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The Rebuilding Begins

The Real Estate Bill is a shot in the arm for the beleaguered sector. But there are new concerns.
By Mahesh Nayak | Print Edition: April 10, 2016
A construction site in Greater Noida (Photo: Shekhar Ghosh)

The timing to raise money couldn't have been any better for Kotak Realty Fund. Just a week before Parliament passed the Real Estate Bill, Kotak raised $250 million (Rs 1,600 crore) from foreign institutional investors to primarily make equity investments in residential projects. On March 15, the Lok Sabha passed the Real Estate Bill in Parliament giving real estate industry status. The sector will now have its own regulator, which aims to protect the interests of property buyers against fraudulent developers.

"Having a watchdog is always good as it will bring transparency in the sector," says Vinayak Burman, Founder Partner, Vertices Partners, a Mumbai-based corporate law firm. "But it will most probably increase cost, which ultimately will be borne by the end consumer, but that is the price that one would need to pay for the sense of security." Adds Vikas Chimakurthy, Director at Kotak Realty Fund: "The Bill will bring discipline in cash flow management because 70 per cent of the sales proceeds have to be deposited into a separate account for meeting cost of construction."

The government's intention behind the Real Estate Bill has been to ensure that project funds are not diverted. So, the Bill clearly mentions that the developer has to keep aside 70 per cent of the money received from buyers in a separate account. While the new rules have sent shivers down the spines of developers, investors - especially private equity (PE) players - are seeing pure equity capital investment making a strong comeback in a sector that in the past few years was dominated by structured financing, especially debt finance.

"A combination of no pre-sales without approvals and 70 per cent sales proceeds in an escrow account may lead to debt financing not being the preferred option to acquire land," says Chimakurthy. "With the sector already undergoing pain and sales not picking up, I see pure equity funding making a comeback for land at the right price." Since 2008, around $9 billion came into the sector through PE funds in the form of equity capital, compared to $18 billion of structured debt (see graph: PE Money in Realty).

However, the provision of blocking 70 per cent of sales proceeds in an escrow account also has its downsides. "It could be a dampener for the sector," says Burman of Vertices, adding that banks could consider lending to builders by trying to take the escrow account as an additional collateral, but "how many would be willing to take the risk considering the legalities involved in obtaining such security as well as enforceability issues involved in case of default by the developer?".


"Placing 70 per cent of receivables in an escrow account in an economy with such high interest rates is going to lead to a complete shift in the business model of many companies," says Neha Hiranandani, Director at House of Hiranandani. "The Bill has failed to bring into its ambit government authorities that are responsible for the continuous changes in regulations, and lack of transparency and predictability in functioning. The Bill is, therefore, incomplete in its approach, and the outcome is going to be more expensive products for consumers."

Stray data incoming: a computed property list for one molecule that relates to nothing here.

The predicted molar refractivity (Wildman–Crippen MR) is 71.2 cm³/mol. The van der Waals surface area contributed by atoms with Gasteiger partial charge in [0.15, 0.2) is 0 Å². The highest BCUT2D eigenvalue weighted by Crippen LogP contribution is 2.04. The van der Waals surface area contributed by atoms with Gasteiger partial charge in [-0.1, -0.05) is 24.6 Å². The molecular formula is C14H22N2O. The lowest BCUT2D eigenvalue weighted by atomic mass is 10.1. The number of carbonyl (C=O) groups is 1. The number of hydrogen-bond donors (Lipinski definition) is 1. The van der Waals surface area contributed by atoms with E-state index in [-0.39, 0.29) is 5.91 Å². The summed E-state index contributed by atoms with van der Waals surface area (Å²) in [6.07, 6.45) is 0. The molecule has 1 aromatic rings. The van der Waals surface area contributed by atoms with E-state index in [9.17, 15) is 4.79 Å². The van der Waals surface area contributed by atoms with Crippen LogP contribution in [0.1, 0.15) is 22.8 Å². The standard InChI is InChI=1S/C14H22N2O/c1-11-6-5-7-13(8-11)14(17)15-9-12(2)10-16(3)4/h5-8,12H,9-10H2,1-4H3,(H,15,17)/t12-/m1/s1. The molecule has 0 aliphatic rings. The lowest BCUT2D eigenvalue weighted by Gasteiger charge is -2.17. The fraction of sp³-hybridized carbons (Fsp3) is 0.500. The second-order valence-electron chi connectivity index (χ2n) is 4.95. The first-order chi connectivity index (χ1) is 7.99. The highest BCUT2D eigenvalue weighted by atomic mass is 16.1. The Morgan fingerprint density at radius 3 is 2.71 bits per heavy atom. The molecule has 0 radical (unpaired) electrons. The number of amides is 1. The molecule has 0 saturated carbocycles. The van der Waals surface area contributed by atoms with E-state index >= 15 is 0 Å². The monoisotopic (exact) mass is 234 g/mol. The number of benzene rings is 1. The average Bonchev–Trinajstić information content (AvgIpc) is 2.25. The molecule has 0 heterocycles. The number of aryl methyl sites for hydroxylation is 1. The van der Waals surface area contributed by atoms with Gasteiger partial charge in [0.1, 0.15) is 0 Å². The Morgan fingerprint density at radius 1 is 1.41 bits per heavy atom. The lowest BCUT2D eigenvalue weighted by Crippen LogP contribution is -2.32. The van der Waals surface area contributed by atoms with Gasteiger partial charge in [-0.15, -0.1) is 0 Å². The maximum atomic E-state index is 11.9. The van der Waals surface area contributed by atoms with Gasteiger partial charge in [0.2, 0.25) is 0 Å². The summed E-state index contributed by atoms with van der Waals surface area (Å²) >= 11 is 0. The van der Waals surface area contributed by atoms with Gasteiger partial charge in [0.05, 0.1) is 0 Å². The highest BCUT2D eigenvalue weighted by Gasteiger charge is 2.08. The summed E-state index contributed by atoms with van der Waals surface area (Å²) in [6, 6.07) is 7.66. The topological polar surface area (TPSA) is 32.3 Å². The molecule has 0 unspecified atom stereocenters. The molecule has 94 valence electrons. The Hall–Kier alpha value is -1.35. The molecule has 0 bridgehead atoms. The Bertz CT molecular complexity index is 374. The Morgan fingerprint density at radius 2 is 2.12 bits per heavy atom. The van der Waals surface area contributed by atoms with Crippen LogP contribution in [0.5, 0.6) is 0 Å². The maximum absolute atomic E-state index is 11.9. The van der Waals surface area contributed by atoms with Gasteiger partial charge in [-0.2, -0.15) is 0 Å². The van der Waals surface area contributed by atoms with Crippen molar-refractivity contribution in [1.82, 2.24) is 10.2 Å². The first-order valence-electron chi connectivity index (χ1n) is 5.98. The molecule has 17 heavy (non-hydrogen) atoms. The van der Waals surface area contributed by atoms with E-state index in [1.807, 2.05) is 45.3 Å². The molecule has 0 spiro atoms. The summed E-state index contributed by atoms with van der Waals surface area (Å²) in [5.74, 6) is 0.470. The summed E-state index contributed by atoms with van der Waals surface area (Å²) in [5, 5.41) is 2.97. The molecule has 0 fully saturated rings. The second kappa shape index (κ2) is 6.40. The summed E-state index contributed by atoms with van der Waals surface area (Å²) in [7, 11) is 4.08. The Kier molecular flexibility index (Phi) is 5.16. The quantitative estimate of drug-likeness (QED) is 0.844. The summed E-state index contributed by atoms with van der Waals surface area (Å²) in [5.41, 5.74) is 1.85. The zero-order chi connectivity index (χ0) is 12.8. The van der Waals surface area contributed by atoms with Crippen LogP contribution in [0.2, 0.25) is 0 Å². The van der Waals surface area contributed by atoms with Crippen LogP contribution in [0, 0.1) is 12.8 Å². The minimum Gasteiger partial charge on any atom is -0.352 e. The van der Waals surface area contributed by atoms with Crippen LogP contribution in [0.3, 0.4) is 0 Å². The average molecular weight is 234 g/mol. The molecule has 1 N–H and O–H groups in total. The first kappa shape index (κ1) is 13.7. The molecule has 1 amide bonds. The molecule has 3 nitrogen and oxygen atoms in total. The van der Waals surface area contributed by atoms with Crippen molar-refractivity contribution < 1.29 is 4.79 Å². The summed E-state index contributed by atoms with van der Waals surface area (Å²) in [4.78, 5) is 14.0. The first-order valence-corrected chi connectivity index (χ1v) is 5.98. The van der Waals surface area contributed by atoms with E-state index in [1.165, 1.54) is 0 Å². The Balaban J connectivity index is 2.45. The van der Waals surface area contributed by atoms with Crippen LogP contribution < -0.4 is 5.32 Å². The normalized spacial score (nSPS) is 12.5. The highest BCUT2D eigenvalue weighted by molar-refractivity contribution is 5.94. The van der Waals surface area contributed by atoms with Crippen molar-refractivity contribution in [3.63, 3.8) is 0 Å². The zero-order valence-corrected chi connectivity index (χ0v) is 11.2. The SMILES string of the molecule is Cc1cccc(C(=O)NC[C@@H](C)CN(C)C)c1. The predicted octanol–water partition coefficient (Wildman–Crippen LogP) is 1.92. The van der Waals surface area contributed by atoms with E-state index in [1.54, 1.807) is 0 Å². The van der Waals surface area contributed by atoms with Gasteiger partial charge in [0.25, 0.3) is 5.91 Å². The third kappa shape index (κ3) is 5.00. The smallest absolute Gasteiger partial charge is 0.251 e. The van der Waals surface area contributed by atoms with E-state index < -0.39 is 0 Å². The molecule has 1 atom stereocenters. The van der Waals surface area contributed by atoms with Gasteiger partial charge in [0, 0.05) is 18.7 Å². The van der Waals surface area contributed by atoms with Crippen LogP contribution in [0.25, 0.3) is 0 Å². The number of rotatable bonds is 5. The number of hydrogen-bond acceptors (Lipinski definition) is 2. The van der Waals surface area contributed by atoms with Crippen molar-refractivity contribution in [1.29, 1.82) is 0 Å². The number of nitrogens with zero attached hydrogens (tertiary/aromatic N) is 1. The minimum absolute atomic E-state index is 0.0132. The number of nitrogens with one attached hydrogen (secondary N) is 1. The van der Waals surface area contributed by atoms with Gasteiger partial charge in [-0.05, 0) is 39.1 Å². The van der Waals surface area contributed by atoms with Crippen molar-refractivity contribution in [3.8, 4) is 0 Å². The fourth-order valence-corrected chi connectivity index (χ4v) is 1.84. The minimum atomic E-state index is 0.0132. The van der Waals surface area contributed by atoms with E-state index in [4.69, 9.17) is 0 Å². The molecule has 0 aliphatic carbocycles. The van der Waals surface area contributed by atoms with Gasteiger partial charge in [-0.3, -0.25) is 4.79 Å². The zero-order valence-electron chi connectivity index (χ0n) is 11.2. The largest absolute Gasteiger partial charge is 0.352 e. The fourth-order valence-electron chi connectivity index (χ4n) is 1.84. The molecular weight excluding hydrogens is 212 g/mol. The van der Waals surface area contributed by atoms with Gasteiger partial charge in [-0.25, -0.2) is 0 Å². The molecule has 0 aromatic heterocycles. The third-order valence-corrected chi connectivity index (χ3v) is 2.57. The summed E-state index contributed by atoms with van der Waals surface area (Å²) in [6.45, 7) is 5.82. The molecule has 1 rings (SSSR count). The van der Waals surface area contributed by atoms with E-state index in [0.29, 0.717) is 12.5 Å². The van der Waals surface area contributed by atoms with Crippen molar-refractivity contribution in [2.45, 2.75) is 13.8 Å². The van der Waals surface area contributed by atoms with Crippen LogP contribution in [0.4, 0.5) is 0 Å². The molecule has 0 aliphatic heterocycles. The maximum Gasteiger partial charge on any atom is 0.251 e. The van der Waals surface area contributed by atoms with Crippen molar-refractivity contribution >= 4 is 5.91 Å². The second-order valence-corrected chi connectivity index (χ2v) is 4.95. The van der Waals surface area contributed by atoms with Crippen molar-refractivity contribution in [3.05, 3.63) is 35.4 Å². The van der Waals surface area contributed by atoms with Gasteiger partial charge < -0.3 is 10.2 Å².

Hiranandani adds that developers would have to change strategy; since it would be difficult to run speculative construction at an interest cost of 12-15 per cent, developers would need to take recourse to costlier equity capital, either from PEs or high net worth individuals. Agrees Kamal Khetan, CMD at Sunteck Realty: "We will see land getting funded through PE players. Developers with strong cash flows and balance sheets will be able to raise funds from PE players at attractive return parameters, while HNI funding, a very expensive source of funding, will usually be prevalent in the unorganised space of the realty sector."

The deposit of 70 per cent is for both construction cost and land cost, and the money can be withdrawn in a staggered way based on milestones achieved during construction. The balance 30 per cent of receivables from buyers can be used to service borrowings for the land (both principal and interest).

This may lead to interplay between real estate PE players (REPE) and non-banking finance companies (NBFCs) as lenders or partners for purchase of land. The developer acts as project manager, and construction companies carry out construction and receive payments after completion of milestones. Says Sudip Mullick, Partner-Real Estate, Khaitan & Co, "REPEs and NBFCs may have to take larger project risk in terms of assessing viability of the project as to whether there would be sufficient takers (purchasers of units) for the project to get back their principal and returns."

Though the Bill paves the way for more PE participation, one has to remember that PEs focus more on returns (IRR). Second, equity capital is making a comeback in a more strategic way. In region like Delhi-NCR, inventory level is said to be at 65 months, Mumbai around 48-50 months, Chennai at 36-40 months, Bangalore at around 34-36 months and Pune, 30-32 months. The process of deleveraging may be around the corner, and because of the high inventory, there may be an opportunity to play in the distressed market.

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